"It's a good soaking, but we need a lot more," water agency spokesman Brad Sherwood said. "It's not a drought buster."
The 3.34 inches of rain recorded for Santa Rosa for the 24 hours from 4 p.m. Friday to 4 p.m. Saturday amounted to nearly half of what's fallen to date this season — 7.64 inches.
That's only a third of the 23.43 inches that's considered seasonal average by this date, said Bob Benjamin, a meteorologist with the National Weather Service.
It would take another 6 inches to 7 inches just to reach rainfall totals from 1977, "the worst drought year we remember," water agency representative Ann DuBay said.
"We're just reminding people, once again, that even though this rain is terrific, and we are thrilled to see it, that we are still in a drought," DuBay said. "It's going to take a lot more rain before we can even get to a normal water year, so we are just encouraging people to continue to conserve."
Cazadero resident Eric Sturtevant may be a hard-sell, however. Sturtevant emptied his rain gauge Feb. 1 and by Saturday had collected more than 17 inches of rainfall, he said.
"Back in the 70s, we used to get rain really hard like this, but this is most extreme," he said. "It's huge."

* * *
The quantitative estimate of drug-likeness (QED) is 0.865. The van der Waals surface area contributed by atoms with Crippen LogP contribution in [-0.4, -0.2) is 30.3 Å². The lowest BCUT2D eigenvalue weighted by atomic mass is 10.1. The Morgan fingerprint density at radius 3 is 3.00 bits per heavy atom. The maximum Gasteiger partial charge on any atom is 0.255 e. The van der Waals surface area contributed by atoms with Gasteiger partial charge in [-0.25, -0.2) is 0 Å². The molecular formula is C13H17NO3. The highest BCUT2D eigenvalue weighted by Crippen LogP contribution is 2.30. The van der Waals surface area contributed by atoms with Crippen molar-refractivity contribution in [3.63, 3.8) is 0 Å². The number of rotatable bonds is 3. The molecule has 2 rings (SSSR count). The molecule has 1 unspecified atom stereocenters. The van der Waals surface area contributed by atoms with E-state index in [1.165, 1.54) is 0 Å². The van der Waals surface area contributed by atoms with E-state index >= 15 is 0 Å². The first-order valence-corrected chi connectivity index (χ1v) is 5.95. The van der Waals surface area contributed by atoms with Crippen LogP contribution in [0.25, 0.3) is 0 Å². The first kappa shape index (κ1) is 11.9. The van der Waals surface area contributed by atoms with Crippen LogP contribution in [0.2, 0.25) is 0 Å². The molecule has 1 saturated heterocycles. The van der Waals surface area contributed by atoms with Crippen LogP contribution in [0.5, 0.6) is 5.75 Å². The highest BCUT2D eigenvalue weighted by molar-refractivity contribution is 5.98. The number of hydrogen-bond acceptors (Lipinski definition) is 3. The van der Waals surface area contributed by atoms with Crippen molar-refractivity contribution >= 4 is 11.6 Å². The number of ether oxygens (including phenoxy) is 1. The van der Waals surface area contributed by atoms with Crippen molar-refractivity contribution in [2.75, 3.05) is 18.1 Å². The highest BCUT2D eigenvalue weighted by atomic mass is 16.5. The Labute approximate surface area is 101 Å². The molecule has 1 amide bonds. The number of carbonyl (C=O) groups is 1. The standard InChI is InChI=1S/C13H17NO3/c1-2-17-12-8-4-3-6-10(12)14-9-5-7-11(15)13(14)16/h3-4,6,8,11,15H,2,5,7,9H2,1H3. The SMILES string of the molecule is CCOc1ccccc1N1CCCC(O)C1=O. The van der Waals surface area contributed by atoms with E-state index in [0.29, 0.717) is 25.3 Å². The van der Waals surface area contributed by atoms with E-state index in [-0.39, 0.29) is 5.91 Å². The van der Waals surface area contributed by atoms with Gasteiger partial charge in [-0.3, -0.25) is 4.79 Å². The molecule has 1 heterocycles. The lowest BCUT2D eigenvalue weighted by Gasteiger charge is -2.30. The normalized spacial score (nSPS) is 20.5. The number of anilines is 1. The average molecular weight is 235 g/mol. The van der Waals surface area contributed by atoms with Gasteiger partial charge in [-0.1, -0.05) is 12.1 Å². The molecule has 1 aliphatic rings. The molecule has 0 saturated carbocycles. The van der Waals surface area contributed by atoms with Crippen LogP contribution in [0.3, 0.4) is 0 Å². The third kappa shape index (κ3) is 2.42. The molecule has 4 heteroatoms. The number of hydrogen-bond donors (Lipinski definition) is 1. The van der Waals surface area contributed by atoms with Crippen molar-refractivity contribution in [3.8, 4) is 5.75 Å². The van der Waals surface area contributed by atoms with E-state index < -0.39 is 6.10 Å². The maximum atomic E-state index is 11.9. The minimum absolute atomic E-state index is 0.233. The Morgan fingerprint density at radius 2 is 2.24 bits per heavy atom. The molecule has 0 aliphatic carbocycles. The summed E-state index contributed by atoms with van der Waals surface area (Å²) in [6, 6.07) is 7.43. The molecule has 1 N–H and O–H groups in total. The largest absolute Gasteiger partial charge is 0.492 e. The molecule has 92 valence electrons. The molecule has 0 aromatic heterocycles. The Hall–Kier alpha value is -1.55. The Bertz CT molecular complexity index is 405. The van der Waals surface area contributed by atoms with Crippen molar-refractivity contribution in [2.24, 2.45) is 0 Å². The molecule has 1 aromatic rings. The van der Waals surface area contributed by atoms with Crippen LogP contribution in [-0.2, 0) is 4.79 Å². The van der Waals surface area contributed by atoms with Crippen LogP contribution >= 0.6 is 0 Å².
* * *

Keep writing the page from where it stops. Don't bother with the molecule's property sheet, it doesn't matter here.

Most of Sonoma County had 24-hour totals were in the 2-inch to 4-inch range, while Sebastopol came in with 5.95 inches, Sonoma had 6.5 inches, and Guerneville had 6.
Cazadero's official rainfall total was 8.76 inches by 4 p.m. Saturday, but around the hills, some folks with gauges reported upwards of 12 to 14 inches, Fort Ross Fire Chief Paul Ginesi said.
Readings from Lakes Sonoma and Mendocino that would reflect the most recent influx of rain were not available before midnight Saturday, and the levels were expected to rise for several days before the full measure of the storm was clear, water agency personnel said.
But already, gauges on the Russian River demonstrated significantly swelling - the flow rate at the Hacienda Bridge, for instance, rising from just more than 500 cubic feet per second at midnight to 4,410 cfs by 7:15 p.m. Saturday.
There were also signs that steelhead waiting downstream for months to spawn were finally moving upstream and, likely, coho salmon, as well, DuBay said. The flow has been so low that the Fish and Game Commission on Wednesday voted to close it anglers through April 30, though the closure doesn't take effect for another two weeks or so.
Saturday's rain fell heaviest during the morning, inundating local waterways and raising levels so fast the weather service issued a flash-flood warning for much of Sonoma County.
The alert sent fire personnel to scout traditional problem areas around the west and south county areas, but they more often found surface flooding related to clogged drainage and culverts than streams overflowing their banks.
Surface flooding temporarily closed several roads that are usually the first to go under in heavy rain: Highway 1 at Valley Ford Road; Green Valley Road at Ross Road, and Graton Road, in Graton; Skylane at Aviation Boulevard in north Santa Rosa; Stony Point Road at Rohnert Park Expressway, and Scenic and Langner avenues near Rohnert Park; and Highway 12 and 121 south of Sonoma, among them.